For George - regarding demo of Watersoluble Crayons

Please disregard the audio (you may even mute it) - this was meant as a trial run, so the script wasn't ready - I was merely thinking aloud. However, I thought this serves the purpose as well. The video was shot pursuant to a discussion with George Supreeth on this medium in the 'WDC at Madiwalla lake' thread.

I've used some watersoluble crayons (mungyo gallery) for the initial drawing, which was then 'washed over'. Ref image used was by kind courtesy of Steve Evans (baba steve). Thanks for viewing!

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Comment by Prosenjit Roy on December 22, 2015 at 10:04pm

Thank you so much Bharath, I'm glad you like it :) Prabha and Maneesha, deepest apologies for not coming to it much earlier :/ Thanks muchly!

Comment by bharath on December 21, 2015 at 7:30am

excellent painting demo...nice high lights and shadows

Comment by Prabha Subramanian on January 10, 2014 at 3:39pm

Thank you for posting it. It is a treat !!

Comment by Maneesha Rajeshkumar on January 10, 2014 at 3:16pm

its cool nice

Comment by Prosenjit Roy on November 18, 2013 at 4:27pm

George, it was all my pleasure :)

Pinisetty, I'm so glad you took the time to watch the video, made the effort worthwhile - thank you!

Comment by pinisetty narasimharao on November 14, 2013 at 10:05pm

i like ur treatment with soluveble colors, n i learnt im trying, thanks for demo n fantastc 

Comment by George Supreeth on November 2, 2013 at 7:16am

I did mean the final drawing with the OP on it. But the screenshots are an unexpected treat. Thank you.

Comment by Prosenjit Roy on November 1, 2013 at 8:45pm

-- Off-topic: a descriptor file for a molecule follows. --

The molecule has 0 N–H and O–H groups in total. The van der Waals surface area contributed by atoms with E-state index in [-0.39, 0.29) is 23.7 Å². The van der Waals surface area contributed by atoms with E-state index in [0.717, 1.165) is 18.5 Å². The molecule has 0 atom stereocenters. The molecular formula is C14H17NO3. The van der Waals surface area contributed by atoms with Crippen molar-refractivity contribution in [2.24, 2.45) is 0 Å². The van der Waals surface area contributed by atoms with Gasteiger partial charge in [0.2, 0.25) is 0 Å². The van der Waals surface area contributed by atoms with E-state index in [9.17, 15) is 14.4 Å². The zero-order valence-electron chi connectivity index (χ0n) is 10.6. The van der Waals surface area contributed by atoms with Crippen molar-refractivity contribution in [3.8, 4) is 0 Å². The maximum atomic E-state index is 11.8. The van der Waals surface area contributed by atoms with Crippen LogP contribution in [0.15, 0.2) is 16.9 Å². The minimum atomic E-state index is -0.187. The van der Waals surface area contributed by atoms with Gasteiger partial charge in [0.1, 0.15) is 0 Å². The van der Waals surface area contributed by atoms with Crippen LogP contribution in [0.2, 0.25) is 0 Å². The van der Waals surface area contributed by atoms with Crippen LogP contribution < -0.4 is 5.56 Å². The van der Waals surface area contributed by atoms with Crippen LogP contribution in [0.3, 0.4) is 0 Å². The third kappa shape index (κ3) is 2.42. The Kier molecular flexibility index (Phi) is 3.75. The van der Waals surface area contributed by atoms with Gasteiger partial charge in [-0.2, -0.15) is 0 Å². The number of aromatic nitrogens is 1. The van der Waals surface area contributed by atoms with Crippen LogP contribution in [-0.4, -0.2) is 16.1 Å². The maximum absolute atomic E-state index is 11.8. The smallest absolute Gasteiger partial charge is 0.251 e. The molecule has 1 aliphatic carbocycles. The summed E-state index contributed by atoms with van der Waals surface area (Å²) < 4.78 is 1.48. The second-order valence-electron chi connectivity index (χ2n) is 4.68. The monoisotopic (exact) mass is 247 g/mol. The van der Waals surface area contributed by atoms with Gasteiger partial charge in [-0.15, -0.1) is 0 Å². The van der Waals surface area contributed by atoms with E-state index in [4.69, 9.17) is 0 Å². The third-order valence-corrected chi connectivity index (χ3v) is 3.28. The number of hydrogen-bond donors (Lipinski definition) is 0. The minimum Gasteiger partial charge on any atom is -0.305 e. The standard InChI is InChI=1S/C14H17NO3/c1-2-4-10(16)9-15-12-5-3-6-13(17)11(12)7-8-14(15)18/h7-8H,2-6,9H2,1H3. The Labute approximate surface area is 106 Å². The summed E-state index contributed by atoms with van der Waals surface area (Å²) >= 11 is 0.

Aditi, I'm glad I could supplement your morning cuppa :)

George - you're very welcome. Yes, you're right... a bit of judicious use of crayon is needed, since the tonal coverage is going to come from the wash itself, not the strokes. We use the crayons to mark those areas where depth is needed, or to reinforce (tone-wise, design-wise) the subsequent wash layer. The latter is to be treated like traditional watercolor, nothing fancier. We may of course do this a number of times, without compromising freshness.

Sorry, @ 'finished drawing' ... did you mean the one prior to the wash? I'm afraid I don't have a pic from that stage. Moreover, I was treating this as a demo slog horse, so didn't really care which way it went ultimately. What I'm posting below is a series of screenshots from the video itself ('un-youtubized'),  followed by how it looks after I've plied on some traditional OP. I'm done finally, and didn't have to scrap it altogether :P

Comment by George Supreeth on November 1, 2013 at 4:58pm

Thank you Prosenjit. That was brilliant. I would stop right here and call it finished! :D

I noticed that when painting you focus on each muscle group at a time, which makes the drawing come alive!. (I would have simply jumped from plane to plane) 

The other thing I think I was doing wrong was considering the laying down of pastel as the actual drawing, and the painting as simply blending. You on the other hand are actually drawing with water which seems to harmonise both the original dry strokes with the wet ones. Could you post the finished drawing at a slightly high resolution so I can study?

Thank you for again making this wonderful video. You're very kind.

Comment by Aditi Modi on November 1, 2013 at 5:08am

What a great way to start ones day.. thanks for posting this.

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